“It’s important to have diversity in demographics, but also geographic diversity and thought diversity at the commission and other government roles,” Marquez Peterson said. 

She said expanding broadband access is an issue she’ll keep front-and-center during the next four years. 

Tovar also stressed the importance of diversity and representation. 

“One thing I learned at the (state) Capitol is that, when you don’t have that representation of issues, and you are not at the table, there’s a high likelihood that those issues are not on the menu,” she said. “You are running for them, running to represent them — it’s an inspiration to hear the constituency here in Arizona to figure out how I can bring forward solutions.”

Tovar said she credits the “trailblazing” women in her family for paving the way for her. She spoke about her great-grandmother, Carmen Lopez Espinoza, who worked at the post office in the state Capitol. She would commute from Tucson to Phoenix every Sunday evening and stay in Phoenix during the week to keep that job, because it was important to be in a place of impact, Tovar said. 

“She wanted our family and our community to know that, as Latinos, we deserved to be working there, as well. Even though she only delivered mail, she would say, I wanted to make sure my future granddaughters, great granddaughters know that they belong there, they have a place there,” Tovar said. “It was her hope to help build dreams and aspirations within our own family and our community, that we need to make bold and brave decisions in order to move our community and our culture forward.”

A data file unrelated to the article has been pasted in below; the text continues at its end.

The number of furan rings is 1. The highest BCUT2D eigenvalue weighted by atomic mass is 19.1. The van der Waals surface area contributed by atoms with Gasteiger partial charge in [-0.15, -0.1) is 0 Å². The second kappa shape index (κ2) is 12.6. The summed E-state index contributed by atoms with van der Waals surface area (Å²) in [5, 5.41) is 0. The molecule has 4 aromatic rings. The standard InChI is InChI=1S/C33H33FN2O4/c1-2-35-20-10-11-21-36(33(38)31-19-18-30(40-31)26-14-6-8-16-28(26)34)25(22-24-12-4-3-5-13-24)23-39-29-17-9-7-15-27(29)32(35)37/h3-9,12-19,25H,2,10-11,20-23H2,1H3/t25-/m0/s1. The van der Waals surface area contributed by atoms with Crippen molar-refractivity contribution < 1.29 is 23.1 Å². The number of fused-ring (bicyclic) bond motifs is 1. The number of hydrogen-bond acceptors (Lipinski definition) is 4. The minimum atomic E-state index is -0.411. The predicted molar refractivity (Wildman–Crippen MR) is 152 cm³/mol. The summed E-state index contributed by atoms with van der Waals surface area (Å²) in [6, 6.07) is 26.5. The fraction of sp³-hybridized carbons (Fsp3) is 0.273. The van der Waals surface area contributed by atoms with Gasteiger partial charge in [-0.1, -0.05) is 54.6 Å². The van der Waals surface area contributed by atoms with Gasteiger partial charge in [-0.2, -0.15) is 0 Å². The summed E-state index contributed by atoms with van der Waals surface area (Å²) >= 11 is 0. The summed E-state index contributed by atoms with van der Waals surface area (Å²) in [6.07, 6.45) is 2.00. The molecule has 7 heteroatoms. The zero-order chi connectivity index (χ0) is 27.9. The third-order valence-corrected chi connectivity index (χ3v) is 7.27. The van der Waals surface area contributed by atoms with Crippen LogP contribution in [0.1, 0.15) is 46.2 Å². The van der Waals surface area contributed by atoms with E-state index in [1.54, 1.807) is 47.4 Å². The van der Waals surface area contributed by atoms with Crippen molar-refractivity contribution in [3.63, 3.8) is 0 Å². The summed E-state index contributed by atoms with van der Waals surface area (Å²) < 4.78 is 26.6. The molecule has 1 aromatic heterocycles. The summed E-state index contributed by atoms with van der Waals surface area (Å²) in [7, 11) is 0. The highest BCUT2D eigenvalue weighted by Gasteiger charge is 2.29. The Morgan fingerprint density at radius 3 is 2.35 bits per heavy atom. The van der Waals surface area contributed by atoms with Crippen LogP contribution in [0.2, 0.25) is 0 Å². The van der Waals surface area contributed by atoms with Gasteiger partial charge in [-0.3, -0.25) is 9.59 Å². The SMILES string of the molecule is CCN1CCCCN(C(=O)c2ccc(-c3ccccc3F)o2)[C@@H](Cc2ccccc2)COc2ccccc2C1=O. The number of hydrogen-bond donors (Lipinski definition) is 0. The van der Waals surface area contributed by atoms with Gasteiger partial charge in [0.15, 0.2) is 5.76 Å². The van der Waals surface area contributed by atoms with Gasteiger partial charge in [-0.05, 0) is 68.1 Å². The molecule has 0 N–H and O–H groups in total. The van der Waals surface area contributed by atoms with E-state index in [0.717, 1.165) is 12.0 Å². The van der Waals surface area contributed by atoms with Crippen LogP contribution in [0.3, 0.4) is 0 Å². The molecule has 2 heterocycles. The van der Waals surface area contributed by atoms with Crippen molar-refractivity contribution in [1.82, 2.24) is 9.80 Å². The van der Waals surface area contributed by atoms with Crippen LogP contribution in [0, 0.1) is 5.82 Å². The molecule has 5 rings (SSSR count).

Tovar said her campaign worked to reach new voters, a younger demographic, and state residents concerned with the climate crisis. 

“I’m looking forward to bringing solutions so we can leave a better Arizona with cleaner air and water and overall environment for many generations,” Tovar said.   

Attorney and longtime community leader Daniel Ortega, who worked on Tovar’s campaign, said the election of two Latinas from different political parties to statewide office shows the diversity within the state’s Latino community. 

He said their victories will also help energize Latino communities to register to vote and participate in elections. 

“I think that, when you see Anna and Lea being elected to statewide office, particularly in this itime, it is encouraging to the Latino community in general because it really provides hope that it is possible to do it, again,” Ortega said.

Laura Gómez
Reporter Laura Gómez Rodriguez covers state politics and immigration for the Arizona Mirror. She worked for The Arizona Republic and La Voz Arizona for four years, covering city government, economic development, immigration, politics and trade. In 2017, Laura traveled the length of the U.S.-Mexico border for “The Wall,” the Pulitzer Prize-winning project produced by The Arizona Republic and USA Today Network. She was named Best Investigative Reporter by Phoenix Magazine in its 2018 newspaper category and has been honored by the Arizona Press Club for Spanish-language news and feature reporting. She is a native of Bogotá, Colombia and lived in Puerto Rico and Boston before moving to Phoenix in 2014. Catch her researching travel deals, feasting on mariscos or playing soccer.